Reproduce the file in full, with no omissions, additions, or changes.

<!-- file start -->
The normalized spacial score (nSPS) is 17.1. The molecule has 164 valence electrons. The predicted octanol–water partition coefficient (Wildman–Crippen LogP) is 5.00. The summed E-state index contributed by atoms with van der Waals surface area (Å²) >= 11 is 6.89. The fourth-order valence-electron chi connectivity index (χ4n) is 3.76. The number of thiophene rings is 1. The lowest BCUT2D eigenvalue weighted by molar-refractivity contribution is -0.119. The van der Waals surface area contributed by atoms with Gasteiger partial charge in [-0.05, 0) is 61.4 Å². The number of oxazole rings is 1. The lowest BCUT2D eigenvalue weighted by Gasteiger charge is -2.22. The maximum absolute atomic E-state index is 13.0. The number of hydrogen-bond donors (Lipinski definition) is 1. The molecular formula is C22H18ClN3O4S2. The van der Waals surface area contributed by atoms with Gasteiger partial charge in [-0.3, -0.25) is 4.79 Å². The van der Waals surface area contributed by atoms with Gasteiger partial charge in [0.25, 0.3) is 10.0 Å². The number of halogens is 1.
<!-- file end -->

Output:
The normalized spacial score (nSPS) is 17.1. The molecule has 164 valence electrons. The predicted octanol–water partition coefficient (Wildman–Crippen LogP) is 5.00. The summed E-state index contributed by atoms with van der Waals surface area (Å²) >= 11 is 6.89. The fourth-order valence-electron chi connectivity index (χ4n) is 3.76. The number of thiophene rings is 1. The lowest BCUT2D eigenvalue weighted by molar-refractivity contribution is -0.119. The van der Waals surface area contributed by atoms with Gasteiger partial charge in [-0.05, 0) is 61.4 Å². The number of oxazole rings is 1. The lowest BCUT2D eigenvalue weighted by Gasteiger charge is -2.22. The maximum absolute atomic E-state index is 13.0. The number of hydrogen-bond donors (Lipinski definition) is 1. The molecular formula is C22H18ClN3O4S2. The van der Waals surface area contributed by atoms with Gasteiger partial charge in [-0.3, -0.25) is 4.79 Å². The van der Waals surface area contributed by atoms with Gasteiger partial charge in [0.25, 0.3) is 10.0 Å². The number of halogens is 1.